US, India to discuss counter-terrorism strategy

MUMBAI, May 24, 2011 (AFP) - US Homeland Security secretary Janet Napolitano on Tuesday paid homage to the police victims of the 2008 Mumbai attacks as she began a four-day visit to India to boost counter-terrorism ties.

Napolitano placed a ceremonial wreath and stood head bowed in silent tribute for one minute at the memorial to the uniformed officers who died when India's financial capital was hit by Islamist extremists.

AFP - US Homeland Security secretary Janet Napolitano lays a ceremonial wreath to commemorate the 19 police victims

The memorial at the Mumbai Police sportsground is a short distance from where the sole surviving gunman, Mohammed Ajmal Amir Kasab, was captured. He is now facing a death sentence for his part in the attacks.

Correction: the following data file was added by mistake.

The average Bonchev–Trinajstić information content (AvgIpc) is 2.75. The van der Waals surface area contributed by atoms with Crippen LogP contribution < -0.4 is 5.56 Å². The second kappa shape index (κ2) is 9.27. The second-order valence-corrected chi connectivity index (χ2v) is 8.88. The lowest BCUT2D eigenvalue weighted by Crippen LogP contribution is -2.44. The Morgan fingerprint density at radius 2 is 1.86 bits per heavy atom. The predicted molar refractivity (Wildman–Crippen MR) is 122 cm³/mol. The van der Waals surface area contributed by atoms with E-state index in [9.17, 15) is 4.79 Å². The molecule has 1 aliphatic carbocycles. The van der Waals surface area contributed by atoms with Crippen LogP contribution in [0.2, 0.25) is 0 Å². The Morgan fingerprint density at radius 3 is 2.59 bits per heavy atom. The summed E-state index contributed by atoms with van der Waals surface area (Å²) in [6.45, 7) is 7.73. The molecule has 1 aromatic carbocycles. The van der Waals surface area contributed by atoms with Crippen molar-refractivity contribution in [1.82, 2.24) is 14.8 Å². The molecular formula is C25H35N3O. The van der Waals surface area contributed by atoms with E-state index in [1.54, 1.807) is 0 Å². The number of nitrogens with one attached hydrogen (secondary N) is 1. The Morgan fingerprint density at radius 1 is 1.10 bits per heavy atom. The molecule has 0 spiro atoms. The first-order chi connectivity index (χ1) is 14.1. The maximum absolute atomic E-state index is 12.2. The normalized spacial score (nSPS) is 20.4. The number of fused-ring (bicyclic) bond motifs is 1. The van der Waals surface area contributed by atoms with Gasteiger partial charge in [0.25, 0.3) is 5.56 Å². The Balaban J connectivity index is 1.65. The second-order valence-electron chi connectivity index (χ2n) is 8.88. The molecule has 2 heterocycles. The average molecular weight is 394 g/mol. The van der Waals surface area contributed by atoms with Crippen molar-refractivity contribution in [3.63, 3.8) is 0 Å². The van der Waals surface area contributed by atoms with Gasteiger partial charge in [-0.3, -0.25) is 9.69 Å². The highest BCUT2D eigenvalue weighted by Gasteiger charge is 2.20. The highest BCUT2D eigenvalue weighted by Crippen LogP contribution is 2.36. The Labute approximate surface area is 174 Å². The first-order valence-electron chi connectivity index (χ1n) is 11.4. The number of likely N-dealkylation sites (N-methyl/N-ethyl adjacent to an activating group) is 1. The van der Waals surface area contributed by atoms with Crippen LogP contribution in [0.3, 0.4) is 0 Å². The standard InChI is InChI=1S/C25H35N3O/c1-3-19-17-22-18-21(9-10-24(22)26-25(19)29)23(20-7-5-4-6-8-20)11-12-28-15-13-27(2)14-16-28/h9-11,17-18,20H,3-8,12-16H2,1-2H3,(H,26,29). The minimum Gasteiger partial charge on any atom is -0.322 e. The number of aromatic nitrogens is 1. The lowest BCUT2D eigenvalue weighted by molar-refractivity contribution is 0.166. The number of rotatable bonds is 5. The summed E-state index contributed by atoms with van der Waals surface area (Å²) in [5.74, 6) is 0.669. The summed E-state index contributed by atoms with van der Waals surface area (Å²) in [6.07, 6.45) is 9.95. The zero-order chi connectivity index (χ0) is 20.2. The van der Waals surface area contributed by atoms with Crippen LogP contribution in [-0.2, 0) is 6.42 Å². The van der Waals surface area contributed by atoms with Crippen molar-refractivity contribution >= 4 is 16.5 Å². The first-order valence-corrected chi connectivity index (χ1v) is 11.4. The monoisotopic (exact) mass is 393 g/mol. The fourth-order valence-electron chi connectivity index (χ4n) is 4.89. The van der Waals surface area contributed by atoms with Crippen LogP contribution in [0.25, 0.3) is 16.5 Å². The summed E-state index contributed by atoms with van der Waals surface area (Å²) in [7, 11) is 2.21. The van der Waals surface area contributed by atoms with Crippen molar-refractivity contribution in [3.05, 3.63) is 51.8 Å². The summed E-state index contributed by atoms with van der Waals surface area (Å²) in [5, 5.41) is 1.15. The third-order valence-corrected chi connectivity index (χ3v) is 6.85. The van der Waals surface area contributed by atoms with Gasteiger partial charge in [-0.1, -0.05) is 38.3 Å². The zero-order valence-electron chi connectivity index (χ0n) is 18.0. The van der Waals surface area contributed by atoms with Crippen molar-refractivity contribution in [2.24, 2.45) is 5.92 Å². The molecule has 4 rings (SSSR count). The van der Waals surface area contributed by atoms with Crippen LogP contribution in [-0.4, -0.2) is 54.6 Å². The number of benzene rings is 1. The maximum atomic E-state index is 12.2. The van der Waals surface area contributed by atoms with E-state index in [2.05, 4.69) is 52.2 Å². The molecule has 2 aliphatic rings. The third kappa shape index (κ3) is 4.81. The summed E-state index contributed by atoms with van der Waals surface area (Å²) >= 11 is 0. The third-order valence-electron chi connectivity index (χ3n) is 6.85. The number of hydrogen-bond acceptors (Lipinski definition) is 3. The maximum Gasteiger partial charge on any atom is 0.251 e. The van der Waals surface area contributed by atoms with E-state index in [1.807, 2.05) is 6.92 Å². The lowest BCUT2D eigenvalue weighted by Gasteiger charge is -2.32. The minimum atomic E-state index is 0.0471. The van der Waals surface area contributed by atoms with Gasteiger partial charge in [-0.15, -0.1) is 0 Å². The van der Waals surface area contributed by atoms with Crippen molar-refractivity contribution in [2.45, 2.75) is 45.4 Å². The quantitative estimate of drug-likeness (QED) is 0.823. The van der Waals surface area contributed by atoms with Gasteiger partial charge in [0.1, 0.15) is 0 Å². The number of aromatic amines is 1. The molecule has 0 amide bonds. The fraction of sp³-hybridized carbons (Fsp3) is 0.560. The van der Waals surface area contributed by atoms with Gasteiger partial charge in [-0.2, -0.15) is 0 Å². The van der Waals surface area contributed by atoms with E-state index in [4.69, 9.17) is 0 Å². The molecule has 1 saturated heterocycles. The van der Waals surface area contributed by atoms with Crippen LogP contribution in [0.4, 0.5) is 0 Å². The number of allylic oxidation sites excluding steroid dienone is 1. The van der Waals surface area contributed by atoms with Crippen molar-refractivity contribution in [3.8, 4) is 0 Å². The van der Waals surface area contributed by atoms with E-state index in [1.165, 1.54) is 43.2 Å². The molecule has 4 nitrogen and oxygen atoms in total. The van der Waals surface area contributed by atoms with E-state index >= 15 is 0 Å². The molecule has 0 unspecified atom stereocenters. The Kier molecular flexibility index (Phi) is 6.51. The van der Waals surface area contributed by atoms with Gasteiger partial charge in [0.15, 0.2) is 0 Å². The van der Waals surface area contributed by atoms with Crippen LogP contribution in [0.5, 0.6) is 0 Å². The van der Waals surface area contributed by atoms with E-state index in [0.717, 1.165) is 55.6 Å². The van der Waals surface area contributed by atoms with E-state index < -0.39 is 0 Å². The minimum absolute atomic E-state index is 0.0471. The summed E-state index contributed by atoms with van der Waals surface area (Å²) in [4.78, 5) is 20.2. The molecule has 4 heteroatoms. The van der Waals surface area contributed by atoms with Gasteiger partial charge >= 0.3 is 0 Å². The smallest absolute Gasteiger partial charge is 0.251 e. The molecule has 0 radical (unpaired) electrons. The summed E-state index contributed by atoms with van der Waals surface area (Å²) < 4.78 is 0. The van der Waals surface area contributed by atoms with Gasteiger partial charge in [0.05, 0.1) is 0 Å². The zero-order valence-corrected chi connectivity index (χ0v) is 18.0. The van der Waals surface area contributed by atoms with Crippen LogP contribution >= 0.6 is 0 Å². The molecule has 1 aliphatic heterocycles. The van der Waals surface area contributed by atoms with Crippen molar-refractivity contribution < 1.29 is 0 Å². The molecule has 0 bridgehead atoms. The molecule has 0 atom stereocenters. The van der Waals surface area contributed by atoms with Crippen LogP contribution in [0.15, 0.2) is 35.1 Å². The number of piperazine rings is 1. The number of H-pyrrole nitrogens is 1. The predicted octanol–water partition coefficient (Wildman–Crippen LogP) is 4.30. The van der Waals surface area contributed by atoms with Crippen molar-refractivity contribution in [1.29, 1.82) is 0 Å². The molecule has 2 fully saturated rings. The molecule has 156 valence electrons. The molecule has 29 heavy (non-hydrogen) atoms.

Napolitano, who was to meet officials from the state government of Maharashtra and law enforcement representatives in closed-door discussions, is also due for talks with India's Home Minister P. Chidambaram in New Delhi.

The US government says Napolitano will launch the US-India Homeland Security Dialogue, which aims to increase communication between the two countries about terrorism.

President Barack Obama called for closer ties on counter-terrorism when he visited Mumbai last November.

Napolitano's visit comes amid strained relations between the United States and Pakistan -- its key ally in the fight against extremism but India's main regional rival -- after the killing of Osama bin Laden.

India blames the banned, Pakistan-based Islamist group Lashkar-e-Taiba (LeT) for training, financing and equipping the Mumbai attackers, who killed 166 in co-ordinated attacks on high-profile targets across the city.

New Delhi was quick to link the Al-Qaeda chief's death in the Pakistani garrison town of Abbottabad three weeks ago to its long-held claim that its neighbour is a haven for extremists.

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